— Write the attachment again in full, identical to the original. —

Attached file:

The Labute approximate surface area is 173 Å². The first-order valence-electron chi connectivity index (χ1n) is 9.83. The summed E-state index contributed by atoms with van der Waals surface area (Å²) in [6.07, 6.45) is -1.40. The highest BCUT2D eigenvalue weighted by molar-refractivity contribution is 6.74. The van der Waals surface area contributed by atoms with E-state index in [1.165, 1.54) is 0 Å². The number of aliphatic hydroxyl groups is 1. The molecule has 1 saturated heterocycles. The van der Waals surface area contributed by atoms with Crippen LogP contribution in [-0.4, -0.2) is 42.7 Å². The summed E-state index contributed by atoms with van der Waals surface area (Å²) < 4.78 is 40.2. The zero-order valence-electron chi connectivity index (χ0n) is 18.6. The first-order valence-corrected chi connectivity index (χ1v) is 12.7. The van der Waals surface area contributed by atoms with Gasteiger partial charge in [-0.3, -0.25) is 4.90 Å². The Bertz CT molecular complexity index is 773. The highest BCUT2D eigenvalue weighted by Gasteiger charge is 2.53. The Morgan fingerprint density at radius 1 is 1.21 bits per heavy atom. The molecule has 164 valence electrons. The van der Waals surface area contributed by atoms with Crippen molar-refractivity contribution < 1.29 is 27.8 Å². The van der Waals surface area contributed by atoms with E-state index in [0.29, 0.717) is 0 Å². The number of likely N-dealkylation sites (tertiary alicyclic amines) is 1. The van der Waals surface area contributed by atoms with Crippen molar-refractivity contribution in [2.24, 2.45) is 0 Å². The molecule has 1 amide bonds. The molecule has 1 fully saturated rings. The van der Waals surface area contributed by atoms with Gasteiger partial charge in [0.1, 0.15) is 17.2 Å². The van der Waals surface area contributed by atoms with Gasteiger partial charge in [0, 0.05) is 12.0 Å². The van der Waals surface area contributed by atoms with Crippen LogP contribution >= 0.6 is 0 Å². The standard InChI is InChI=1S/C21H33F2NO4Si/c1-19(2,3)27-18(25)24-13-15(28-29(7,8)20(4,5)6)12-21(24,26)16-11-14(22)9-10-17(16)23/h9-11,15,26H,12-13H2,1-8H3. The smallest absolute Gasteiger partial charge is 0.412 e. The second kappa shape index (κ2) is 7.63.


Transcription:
The Labute approximate surface area is 173 Å². The first-order valence-electron chi connectivity index (χ1n) is 9.83. The summed E-state index contributed by atoms with van der Waals surface area (Å²) in [6.07, 6.45) is -1.40. The highest BCUT2D eigenvalue weighted by molar-refractivity contribution is 6.74. The van der Waals surface area contributed by atoms with E-state index in [1.165, 1.54) is 0 Å². The number of aliphatic hydroxyl groups is 1. The molecule has 1 saturated heterocycles. The van der Waals surface area contributed by atoms with Crippen LogP contribution in [-0.4, -0.2) is 42.7 Å². The summed E-state index contributed by atoms with van der Waals surface area (Å²) < 4.78 is 40.2. The zero-order valence-electron chi connectivity index (χ0n) is 18.6. The first-order valence-corrected chi connectivity index (χ1v) is 12.7. The van der Waals surface area contributed by atoms with Gasteiger partial charge in [-0.3, -0.25) is 4.90 Å². The Bertz CT molecular complexity index is 773. The highest BCUT2D eigenvalue weighted by Gasteiger charge is 2.53. The Morgan fingerprint density at radius 1 is 1.21 bits per heavy atom. The molecule has 164 valence electrons. The van der Waals surface area contributed by atoms with Crippen molar-refractivity contribution < 1.29 is 27.8 Å². The van der Waals surface area contributed by atoms with E-state index in [0.29, 0.717) is 0 Å². The number of likely N-dealkylation sites (tertiary alicyclic amines) is 1. The van der Waals surface area contributed by atoms with Crippen molar-refractivity contribution in [2.24, 2.45) is 0 Å². The molecule has 1 amide bonds. The molecule has 1 fully saturated rings. The van der Waals surface area contributed by atoms with Gasteiger partial charge in [0.1, 0.15) is 17.2 Å². The van der Waals surface area contributed by atoms with Gasteiger partial charge in [0, 0.05) is 12.0 Å². The van der Waals surface area contributed by atoms with Crippen LogP contribution >= 0.6 is 0 Å². The standard InChI is InChI=1S/C21H33F2NO4Si/c1-19(2,3)27-18(25)24-13-15(28-29(7,8)20(4,5)6)12-21(24,26)16-11-14(22)9-10-17(16)23/h9-11,15,26H,12-13H2,1-8H3. The smallest absolute Gasteiger partial charge is 0.412 e. The second kappa shape index (κ2) is 7.63.